Hagerstown Hall — Dormitory constructed in 1967; named for Hagerstown, Maryland, county seat of Washington County. Designed by Ted Englehardt. Hagerstown was the first dorm to go co-ed, in 1979.
Harford Hall — Dormitory constructed in 1944; named for Harford County, Maryland. Designed by Henry Powell Hopkins.
Harlem Globetrotters — The world-famous Harlem Globetrotters played in Cole Field House on several occasions. Their first game on campus was a contest against a College All-Star team on April 14, 1958, and was a fundraiser for the university's M Club and the Athletic Department. They played the Terps' men's basketball team annually from 1969 to 1971, and their last visit was part of the celebration of the opening of the Xfinity Center on November 12, 2002, when the Terps defeated the Globetrotters 97-79.
Harrison Laboratory — Greenhouses constructed between 1950 and 1951; named for Orlando Harrison, state senator and horticulturist. Razed in 2014 to make way for The Hotel at the University of Maryland.
Head Coach, African American — The first African American to hold a head coach's position at the University of Maryland was Bob Wade, who led the men's basketball team for three seasons, from 1986-87 through 1988-89.
Health and Human Performance, College of — The college traces its origins to the 1890s Department of Physical Culture, which provided instruction designed to "gradually and scientifically" improve the "physical powers" of each student. In 2006, the college became part of the new School of Public Health. More information about the college's history is available on the College of Health and Human Performance anniversary website.
Health Center — Opened in 1964 under the direction of Dr. Lester M. Dyke. The first female director was Dr. Margaret "Maggie" Bridwell, who held the position from 1975 to 2003, introduced an extensive women's health program and new trends in medical care, such as acupuncture and massage, and emphasized preventive health care through community education.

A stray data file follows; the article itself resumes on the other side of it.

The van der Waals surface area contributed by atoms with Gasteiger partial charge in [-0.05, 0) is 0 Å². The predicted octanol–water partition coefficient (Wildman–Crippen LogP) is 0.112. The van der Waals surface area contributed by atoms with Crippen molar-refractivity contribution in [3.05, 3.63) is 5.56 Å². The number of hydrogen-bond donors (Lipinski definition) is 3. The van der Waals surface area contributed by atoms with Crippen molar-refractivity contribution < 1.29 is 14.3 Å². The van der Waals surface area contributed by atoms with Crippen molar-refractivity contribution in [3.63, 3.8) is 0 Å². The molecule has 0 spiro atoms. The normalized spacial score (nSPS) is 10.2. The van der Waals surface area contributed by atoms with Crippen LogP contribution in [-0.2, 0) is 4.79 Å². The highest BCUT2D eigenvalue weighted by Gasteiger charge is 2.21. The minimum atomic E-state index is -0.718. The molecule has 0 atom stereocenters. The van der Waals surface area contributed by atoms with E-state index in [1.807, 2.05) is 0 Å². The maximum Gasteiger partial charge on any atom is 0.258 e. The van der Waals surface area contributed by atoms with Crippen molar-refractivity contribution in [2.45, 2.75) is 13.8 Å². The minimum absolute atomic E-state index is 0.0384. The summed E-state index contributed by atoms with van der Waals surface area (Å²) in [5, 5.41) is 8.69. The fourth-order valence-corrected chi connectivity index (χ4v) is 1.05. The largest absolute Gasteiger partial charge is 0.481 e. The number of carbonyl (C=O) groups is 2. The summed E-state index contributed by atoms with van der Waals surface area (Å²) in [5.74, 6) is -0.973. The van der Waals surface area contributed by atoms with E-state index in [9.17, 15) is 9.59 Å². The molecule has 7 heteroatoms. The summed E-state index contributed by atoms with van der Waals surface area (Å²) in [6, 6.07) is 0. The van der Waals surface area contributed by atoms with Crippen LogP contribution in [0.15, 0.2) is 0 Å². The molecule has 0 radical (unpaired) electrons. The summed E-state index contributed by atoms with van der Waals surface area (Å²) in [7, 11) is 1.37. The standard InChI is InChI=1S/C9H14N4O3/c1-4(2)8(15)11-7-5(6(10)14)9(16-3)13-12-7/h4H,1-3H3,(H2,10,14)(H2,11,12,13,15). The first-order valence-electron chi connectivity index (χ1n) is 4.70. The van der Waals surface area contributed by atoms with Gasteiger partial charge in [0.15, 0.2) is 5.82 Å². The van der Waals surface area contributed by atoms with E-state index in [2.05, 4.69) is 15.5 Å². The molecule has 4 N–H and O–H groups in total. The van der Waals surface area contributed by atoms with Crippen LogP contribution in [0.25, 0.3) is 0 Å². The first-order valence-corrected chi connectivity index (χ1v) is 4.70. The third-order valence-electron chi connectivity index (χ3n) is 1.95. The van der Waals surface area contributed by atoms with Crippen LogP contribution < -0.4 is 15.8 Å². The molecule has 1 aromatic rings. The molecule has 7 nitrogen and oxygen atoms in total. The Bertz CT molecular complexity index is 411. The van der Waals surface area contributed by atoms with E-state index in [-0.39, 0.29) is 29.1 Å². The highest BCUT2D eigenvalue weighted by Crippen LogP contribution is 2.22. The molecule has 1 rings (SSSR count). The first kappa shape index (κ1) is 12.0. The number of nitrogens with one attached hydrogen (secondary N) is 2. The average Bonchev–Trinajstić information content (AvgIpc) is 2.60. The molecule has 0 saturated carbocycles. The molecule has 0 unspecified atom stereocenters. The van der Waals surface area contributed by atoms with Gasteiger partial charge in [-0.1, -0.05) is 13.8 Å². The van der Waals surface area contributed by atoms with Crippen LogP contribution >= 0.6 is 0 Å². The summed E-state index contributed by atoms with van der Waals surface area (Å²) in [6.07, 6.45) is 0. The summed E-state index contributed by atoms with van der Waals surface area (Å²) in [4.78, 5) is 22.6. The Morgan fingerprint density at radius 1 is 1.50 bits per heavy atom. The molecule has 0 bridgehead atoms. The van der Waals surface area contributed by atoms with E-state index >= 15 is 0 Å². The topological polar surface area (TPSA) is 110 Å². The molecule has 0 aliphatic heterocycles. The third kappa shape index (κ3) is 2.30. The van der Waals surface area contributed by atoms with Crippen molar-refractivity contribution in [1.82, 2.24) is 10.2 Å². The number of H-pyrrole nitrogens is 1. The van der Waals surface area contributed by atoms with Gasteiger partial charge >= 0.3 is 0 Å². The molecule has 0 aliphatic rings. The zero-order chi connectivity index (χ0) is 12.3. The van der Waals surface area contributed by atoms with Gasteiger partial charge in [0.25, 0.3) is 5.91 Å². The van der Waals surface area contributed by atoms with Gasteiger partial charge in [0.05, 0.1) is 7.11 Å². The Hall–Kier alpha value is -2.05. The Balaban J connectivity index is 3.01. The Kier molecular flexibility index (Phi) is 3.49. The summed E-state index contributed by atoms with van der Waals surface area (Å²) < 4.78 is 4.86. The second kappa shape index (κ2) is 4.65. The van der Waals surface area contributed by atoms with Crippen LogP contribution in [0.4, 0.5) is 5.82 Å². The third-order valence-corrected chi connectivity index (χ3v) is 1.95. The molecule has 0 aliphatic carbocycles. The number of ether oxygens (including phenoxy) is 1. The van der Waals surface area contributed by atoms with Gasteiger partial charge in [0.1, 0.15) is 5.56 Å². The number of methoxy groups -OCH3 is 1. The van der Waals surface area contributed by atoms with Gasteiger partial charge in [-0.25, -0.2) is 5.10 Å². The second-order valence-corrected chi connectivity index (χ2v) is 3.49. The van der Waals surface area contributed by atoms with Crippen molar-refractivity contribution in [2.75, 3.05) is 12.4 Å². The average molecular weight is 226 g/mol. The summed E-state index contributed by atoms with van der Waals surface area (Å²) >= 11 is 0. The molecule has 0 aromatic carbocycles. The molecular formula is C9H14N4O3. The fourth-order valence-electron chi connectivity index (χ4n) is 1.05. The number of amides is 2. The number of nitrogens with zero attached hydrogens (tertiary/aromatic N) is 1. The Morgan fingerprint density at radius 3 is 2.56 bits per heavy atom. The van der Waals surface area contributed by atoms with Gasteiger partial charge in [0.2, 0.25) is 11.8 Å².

Heisman Trophy — Two Terps have been among the top 5 vote-getters for college football's most coveted award, the Heisman Trophy. Quarterback Jack Scarbath, who scored the first touchdown in Byrd (now Maryland) Stadium, was the runner-up to Oklahoma's Billy Vessels in 1952. One season later, quarterback Bernie Faloney placed fourth in the annual vote, behind Johnny Lattner (Notre Dame), Paul Giel (Minnesota), and Paul Cameron (UCLA). Charlie Wysocki, who set many rushing records for Maryland, was also touted as a Heisman candidate during the 1981 season, but did not place among the top 5. He faced some stiff competition, going up against eventual winner Marcus Allen (Southern California), Hershel Walker (Georgia), Jim McMahon (Brigham Young), Dan Marino (Pittsburgh), and Art Schlichter (Ohio State).
Henson Statue — The University of Maryland dedicated the statue of Jim Henson conversing with Kermit the Frog and the memorial garden that surrounds it, outside the Stamp Student Union, on September 24, 2003. Henson, who graduated from the University of Maryland in 1960, was known around the world for his creation of the Muppets and his work in television with Sesame Street and The Muppet Show. His work in film included six movies starring the Muppets and two fantasy pieces, The Dark Crystal and Labyrinth. The statue, created by sculpter Jay Hall Carpenter, captures Jim Henson and Kermit in bronze, sitting on a red granite bench, and weighs 450 pounds. It is surrounded by a memorial garden, designed by landscape architect Philip Cho. The entire project cost $217,000 and was funded in part by gifts from the Classes of 1994, 1998, and 1999.